Section 2. Respect for Civil Liberties, Including:
The constitution and law provide for freedom of expression, including for the press, and the government generally respected this right.
Violence and Harassment: The Media Foundation for West Africa counted 17 cases of attacks on journalists from January 2017 to March 2018. Earlier in the year, police assaulted a reporter who had visited the Criminal Investigations Department headquarters to report on the arrest of a political party official. The reporter sustained fractures to his skull. Officials reported an investigative report was submitted to administrators in May and provided no further information as of September. In June there were reports that a member of parliament criticized and incited violence against a prominent journalist whose investigative crew produced a film about corruption in Ghana soccer, including involvement by government officials.
The government did not restrict or disrupt access to the internet or censor online content, and there were no credible reports the government monitored private online communications without appropriate legal authority.
The internet was accessible in Accra and other large cities. There was limited but growing internet access in other areas. According to the International Telecommunication Union, approximately 38 percent of the population used the internet in 2017.
ACADEMIC FREEDOM AND CULTURAL EVENTS
There were no government restrictions on academic freedom or cultural events.
The constitution and law provide for the freedoms of peaceful assembly and association, and the government generally respected these rights.
c. Freedom of Religion
See the Department of State’s International Religious Freedom Report at www.state.gov/religiousfreedomreport/.
The constitution provides for freedom of internal movement, foreign travel, emigration, and repatriation and the government generally respected these rights. In an effort to curb human trafficking, however, the government in 2017 imposed a ban on labor recruitment to Gulf countries after increased reports of abuse endured by migrant workers. Media investigations during the year revealed some recruitment agencies continued their operations despite the ban.
Abuse of Migrants, Refugees, and Stateless Persons: Gender-based violence remained a problem. According to the UN High Commissioner for Refugees (UNHCR), as of the end of October, there were 36 incidents of sexual and gender-based violence (SGBV) reported from refugee camps, in addition to 46 cases of verbal assaults and threats. UNHCR worked with Department of Social Welfare personnel and the Ghana Health Service psychosocial counselors to provide medical, psychosocial, security, and legal assistance where necessary in all the cases reported. Obstacles to holding perpetrators of SGBV accountable for acts conducted in the camps included ineffective access to civil and criminal legal counseling for victims; poor coordination among the Department of Social Welfare, the Legal Aid Scheme, and police; and lack of representation for the alleged perpetrator and presumed victims.
PROTECTION OF REFUGEES
Access to Asylum: The law provides for the granting of asylum or refugee status, and the government has established a system for providing protection to refugees. The law allows rejected asylum seekers to appeal and remain in the country until an appeal is adjudicated. A four-member appeals committee, appointed by the minister of the interior, is responsible for adjudicating the appeals, but the process continued to be subject to delays. As of November the government had a backlog of 1,192 asylum seekers whose petitions were pending adjudication, plus another 43 individual asylum seekers who are awaiting a second decision following an initial rejection of their petition.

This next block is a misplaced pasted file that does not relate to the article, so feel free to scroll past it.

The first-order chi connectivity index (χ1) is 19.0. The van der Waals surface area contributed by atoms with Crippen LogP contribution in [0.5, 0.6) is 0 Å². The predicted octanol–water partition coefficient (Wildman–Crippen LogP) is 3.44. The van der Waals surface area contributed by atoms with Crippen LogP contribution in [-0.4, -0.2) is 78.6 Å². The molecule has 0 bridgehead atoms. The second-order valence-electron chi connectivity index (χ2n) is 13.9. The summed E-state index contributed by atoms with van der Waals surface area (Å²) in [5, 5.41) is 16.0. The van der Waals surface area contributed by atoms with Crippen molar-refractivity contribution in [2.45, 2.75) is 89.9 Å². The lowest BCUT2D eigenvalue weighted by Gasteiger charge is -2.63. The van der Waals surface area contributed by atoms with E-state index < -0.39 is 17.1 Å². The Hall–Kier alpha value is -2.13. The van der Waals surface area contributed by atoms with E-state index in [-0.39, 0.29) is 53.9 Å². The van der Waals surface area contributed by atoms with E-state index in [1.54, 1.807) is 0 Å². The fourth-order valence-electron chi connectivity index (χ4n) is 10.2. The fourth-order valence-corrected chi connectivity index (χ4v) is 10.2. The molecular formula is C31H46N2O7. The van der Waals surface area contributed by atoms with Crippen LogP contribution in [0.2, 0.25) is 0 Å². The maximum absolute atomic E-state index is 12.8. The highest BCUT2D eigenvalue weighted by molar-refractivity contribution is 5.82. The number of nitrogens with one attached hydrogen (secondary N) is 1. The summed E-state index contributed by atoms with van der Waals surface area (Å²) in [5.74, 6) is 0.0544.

Employment: Refugees could apply for work permits through the same process as other foreigners; however, work permits were generally issued only for employment in the formal sector, while the majority of refugees worked in the informal sector.
Durable Solutions: In 2011 nearly 18,000 residents of Cote d’Ivoire fled to Ghana because of political instability following Cote d’Ivoire’s disputed 2010 presidential election. From January to early November, UNHCR assisted in the voluntary repatriation of 258 Ivoirian refugees–a slow but steady increase the agency attributed to better assistance packages and better information provided to Ivoirians about the situation in their home country. Although the government granted Ivoirian refugees prima facie refugee status during the initial stages of the emergency, by the end of 2012, the government had transitioned to individual refugee status determination for all Ivoirians entering thereafter.
In late November a group of Sudanese refugees began camping outside the UNHCR office in Accra, calling for improved assistance related to health, shelter, food, and resettlement. The population is part of a protracted backlog of cases. A decision from the Ministry of Interior regarding possible integration as a durable solution remained pending.
In 2012 UNHCR and the International Organization for Migration assisted with the voluntary repatriation of more than 4,700 Liberians from Ghana. Approximately 3,700 Liberians opted for local integration. UNHCR and the Ghana Refugee Board continued to work with the Liberian government to issue the Liberians passports, enabling them to subsequently receive a Ghanaian residence and work permit. As of May the Liberian government had issued 352 passports to this population. As of November an estimated 200 Liberians were still awaiting passports. The Ghana Immigration Service also supported the process by issuing reduced-cost residency permits, including work permits for adults, to locally integrating former Liberian refugees.